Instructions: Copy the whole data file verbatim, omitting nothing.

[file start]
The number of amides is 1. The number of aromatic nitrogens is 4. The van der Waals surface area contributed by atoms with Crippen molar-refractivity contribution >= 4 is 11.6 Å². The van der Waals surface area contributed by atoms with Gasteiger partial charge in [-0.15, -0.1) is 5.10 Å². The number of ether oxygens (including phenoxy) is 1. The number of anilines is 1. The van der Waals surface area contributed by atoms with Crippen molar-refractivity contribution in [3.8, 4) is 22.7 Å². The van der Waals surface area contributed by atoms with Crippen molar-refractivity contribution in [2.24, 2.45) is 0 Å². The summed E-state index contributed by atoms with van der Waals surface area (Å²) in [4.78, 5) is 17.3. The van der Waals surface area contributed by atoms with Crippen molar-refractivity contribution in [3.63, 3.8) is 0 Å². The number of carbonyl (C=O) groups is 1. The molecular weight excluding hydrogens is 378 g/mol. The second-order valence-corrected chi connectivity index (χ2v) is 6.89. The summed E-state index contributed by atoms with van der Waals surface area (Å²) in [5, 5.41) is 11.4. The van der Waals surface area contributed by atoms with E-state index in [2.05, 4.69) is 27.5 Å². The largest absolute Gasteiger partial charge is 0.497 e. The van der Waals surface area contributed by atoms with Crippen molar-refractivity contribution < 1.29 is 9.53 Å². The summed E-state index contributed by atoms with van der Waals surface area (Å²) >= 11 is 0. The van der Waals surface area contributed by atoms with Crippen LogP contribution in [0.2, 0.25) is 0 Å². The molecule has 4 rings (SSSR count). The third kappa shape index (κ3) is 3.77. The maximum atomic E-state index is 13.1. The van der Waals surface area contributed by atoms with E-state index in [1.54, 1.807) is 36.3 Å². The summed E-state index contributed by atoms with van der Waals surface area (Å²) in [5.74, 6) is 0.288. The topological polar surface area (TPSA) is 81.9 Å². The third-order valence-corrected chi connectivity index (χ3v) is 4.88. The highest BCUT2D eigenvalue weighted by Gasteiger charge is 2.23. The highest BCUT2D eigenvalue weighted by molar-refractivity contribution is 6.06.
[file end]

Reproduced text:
The number of amides is 1. The number of aromatic nitrogens is 4. The van der Waals surface area contributed by atoms with Crippen molar-refractivity contribution >= 4 is 11.6 Å². The van der Waals surface area contributed by atoms with Gasteiger partial charge in [-0.15, -0.1) is 5.10 Å². The number of ether oxygens (including phenoxy) is 1. The number of anilines is 1. The van der Waals surface area contributed by atoms with Crippen molar-refractivity contribution in [3.8, 4) is 22.7 Å². The van der Waals surface area contributed by atoms with Crippen molar-refractivity contribution in [2.24, 2.45) is 0 Å². The summed E-state index contributed by atoms with van der Waals surface area (Å²) in [4.78, 5) is 17.3. The van der Waals surface area contributed by atoms with Crippen molar-refractivity contribution in [3.63, 3.8) is 0 Å². The number of carbonyl (C=O) groups is 1. The molecular weight excluding hydrogens is 378 g/mol. The second-order valence-corrected chi connectivity index (χ2v) is 6.89. The summed E-state index contributed by atoms with van der Waals surface area (Å²) in [5, 5.41) is 11.4. The van der Waals surface area contributed by atoms with E-state index in [2.05, 4.69) is 27.5 Å². The largest absolute Gasteiger partial charge is 0.497 e. The van der Waals surface area contributed by atoms with Crippen molar-refractivity contribution < 1.29 is 9.53 Å². The summed E-state index contributed by atoms with van der Waals surface area (Å²) >= 11 is 0. The van der Waals surface area contributed by atoms with Crippen LogP contribution in [0.2, 0.25) is 0 Å². The molecule has 4 rings (SSSR count). The third kappa shape index (κ3) is 3.77. The maximum atomic E-state index is 13.1. The van der Waals surface area contributed by atoms with E-state index in [1.54, 1.807) is 36.3 Å². The summed E-state index contributed by atoms with van der Waals surface area (Å²) in [5.74, 6) is 0.288. The topological polar surface area (TPSA) is 81.9 Å². The third-order valence-corrected chi connectivity index (χ3v) is 4.88. The highest BCUT2D eigenvalue weighted by Gasteiger charge is 2.23. The highest BCUT2D eigenvalue weighted by molar-refractivity contribution is 6.06.